The Tennessee Emergency Management Agency (TEMA), Tennessee's Fire Marshal's Office, several local rescue groups and another 11 other state and local agencies are providing swift water rescue personnel and equipment to South Carolina today as the state faces catastrophic flooding from Hurricane Joaquin.
Tennessee is sending nine swift water rescue teams to South Carolina, with a total of 83 personnel and more than 20 boats and water craft. This is Tennessee's largest support effort to another state in an emergency since Hurricane Katrina in 2005.
"Tennessee has some of the best-trained, most-capable swift water rescue teams in the Southeast," said TEMA Deputy Commissioner David Purkey. "I'm thankful we have such dedicated professionals willing to help others in their time of greatest need."
"We have kept Gov. Haslam and his staff updated throughout the weekend on South Carolina's needs and they have been fully supportive," Purkey added.
State and local agencies deploying personnel and equipment to South Caroline include:
- Ashland City Fire Department
- Bradley County Fire and Rescue
- Brentwood Fire Department
- Dickson Fire Department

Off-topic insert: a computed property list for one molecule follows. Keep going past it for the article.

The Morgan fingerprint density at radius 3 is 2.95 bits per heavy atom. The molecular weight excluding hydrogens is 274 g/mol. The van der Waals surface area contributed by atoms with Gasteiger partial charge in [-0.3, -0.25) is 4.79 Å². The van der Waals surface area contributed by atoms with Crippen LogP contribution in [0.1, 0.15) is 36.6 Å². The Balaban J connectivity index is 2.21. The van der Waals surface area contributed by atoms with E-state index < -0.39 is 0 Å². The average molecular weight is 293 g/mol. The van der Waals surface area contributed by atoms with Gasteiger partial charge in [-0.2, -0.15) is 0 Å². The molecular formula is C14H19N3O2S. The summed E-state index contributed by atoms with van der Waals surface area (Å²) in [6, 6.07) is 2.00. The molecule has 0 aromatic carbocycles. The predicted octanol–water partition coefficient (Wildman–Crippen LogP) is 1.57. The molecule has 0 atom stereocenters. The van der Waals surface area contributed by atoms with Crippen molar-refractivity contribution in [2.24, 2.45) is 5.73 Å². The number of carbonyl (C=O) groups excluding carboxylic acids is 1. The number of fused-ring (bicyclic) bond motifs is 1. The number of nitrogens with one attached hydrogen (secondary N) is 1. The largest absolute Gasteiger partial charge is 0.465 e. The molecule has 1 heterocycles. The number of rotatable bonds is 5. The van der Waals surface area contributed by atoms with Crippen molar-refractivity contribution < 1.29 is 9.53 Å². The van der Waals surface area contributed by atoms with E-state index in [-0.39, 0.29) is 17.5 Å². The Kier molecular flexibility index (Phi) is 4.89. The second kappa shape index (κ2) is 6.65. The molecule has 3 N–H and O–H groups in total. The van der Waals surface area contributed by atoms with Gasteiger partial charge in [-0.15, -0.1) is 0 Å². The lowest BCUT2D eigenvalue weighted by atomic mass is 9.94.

- Franklin Fire Department
- Knoxville Volunteer Emergency Response Squad
- Knoxville Fire Department
- City of La Vergne
- Metro Nashville Fire Department
- Montgomery County Emergency Medical Service
- Murfreesboro Fire & Rescue Department's Special Operations Team
- Rutherford County
- Rutherford County Emergency Management Agency Special Operations Response Team
- Williamson County Sheriff's Office
- Tennessee Wildlife Resources Agency
TEMA is sending four district coordinators and two communications specialist to assist the teams during missions.
The Tennessee Fire Chief's Mutual Aid Program is supporting the South Carolina mission with its resource tracking system.
At 11 a.m., ET, four of Tennessee's teams had arrived in Columbia, SC, and another five teams deployed from TEMA's East Regional Office in Knoxville at 4 p.m., ET, to arrive this evening in Columbia.
South Carolina continues to have deteriorating conditions and expects upwards of 10 or more inches of rain in the next 12 to 24 hours as Hurricane Joaquin moves north and northwest away from the U.S. East Coast.
TEMA went to a Level IV - Elevated threat level on at 2 p.m., CT, on Friday, Oct. 1, due to the potential for Hurricane Joaquin's heavy rains reaching East Tennessee.